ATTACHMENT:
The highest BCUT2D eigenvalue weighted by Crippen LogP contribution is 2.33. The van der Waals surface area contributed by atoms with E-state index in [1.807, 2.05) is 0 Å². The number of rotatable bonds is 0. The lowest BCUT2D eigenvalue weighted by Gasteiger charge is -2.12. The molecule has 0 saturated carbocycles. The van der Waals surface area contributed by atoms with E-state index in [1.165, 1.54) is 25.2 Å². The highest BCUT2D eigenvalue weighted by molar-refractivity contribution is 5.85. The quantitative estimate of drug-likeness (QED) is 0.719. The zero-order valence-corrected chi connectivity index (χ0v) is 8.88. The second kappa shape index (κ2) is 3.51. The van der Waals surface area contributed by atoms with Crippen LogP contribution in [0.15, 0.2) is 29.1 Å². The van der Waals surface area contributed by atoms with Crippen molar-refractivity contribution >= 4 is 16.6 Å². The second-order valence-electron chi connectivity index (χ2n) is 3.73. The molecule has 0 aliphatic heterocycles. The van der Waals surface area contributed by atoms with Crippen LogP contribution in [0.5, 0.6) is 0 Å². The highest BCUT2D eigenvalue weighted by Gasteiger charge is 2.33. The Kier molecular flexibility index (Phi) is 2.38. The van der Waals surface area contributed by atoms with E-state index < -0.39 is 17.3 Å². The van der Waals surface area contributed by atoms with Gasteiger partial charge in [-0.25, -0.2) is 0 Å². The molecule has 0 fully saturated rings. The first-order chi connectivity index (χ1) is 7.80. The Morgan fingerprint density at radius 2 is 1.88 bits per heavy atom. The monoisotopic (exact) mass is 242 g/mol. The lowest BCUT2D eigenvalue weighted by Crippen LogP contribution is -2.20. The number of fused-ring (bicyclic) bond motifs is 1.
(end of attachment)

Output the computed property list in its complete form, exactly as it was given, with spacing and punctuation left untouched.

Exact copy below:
The highest BCUT2D eigenvalue weighted by Crippen LogP contribution is 2.33. The van der Waals surface area contributed by atoms with E-state index in [1.807, 2.05) is 0 Å². The number of rotatable bonds is 0. The lowest BCUT2D eigenvalue weighted by Gasteiger charge is -2.12. The molecule has 0 saturated carbocycles. The van der Waals surface area contributed by atoms with E-state index in [1.165, 1.54) is 25.2 Å². The highest BCUT2D eigenvalue weighted by molar-refractivity contribution is 5.85. The quantitative estimate of drug-likeness (QED) is 0.719. The zero-order valence-corrected chi connectivity index (χ0v) is 8.88. The second kappa shape index (κ2) is 3.51. The van der Waals surface area contributed by atoms with Crippen LogP contribution in [0.15, 0.2) is 29.1 Å². The van der Waals surface area contributed by atoms with Crippen molar-refractivity contribution >= 4 is 16.6 Å². The second-order valence-electron chi connectivity index (χ2n) is 3.73. The molecule has 0 aliphatic heterocycles. The van der Waals surface area contributed by atoms with Crippen LogP contribution in [0.5, 0.6) is 0 Å². The highest BCUT2D eigenvalue weighted by Gasteiger charge is 2.33. The Kier molecular flexibility index (Phi) is 2.38. The van der Waals surface area contributed by atoms with E-state index < -0.39 is 17.3 Å². The van der Waals surface area contributed by atoms with Gasteiger partial charge in [-0.25, -0.2) is 0 Å². The molecule has 0 fully saturated rings. The first-order chi connectivity index (χ1) is 7.80. The Morgan fingerprint density at radius 2 is 1.88 bits per heavy atom. The monoisotopic (exact) mass is 242 g/mol. The lowest BCUT2D eigenvalue weighted by Crippen LogP contribution is -2.20. The number of fused-ring (bicyclic) bond motifs is 1.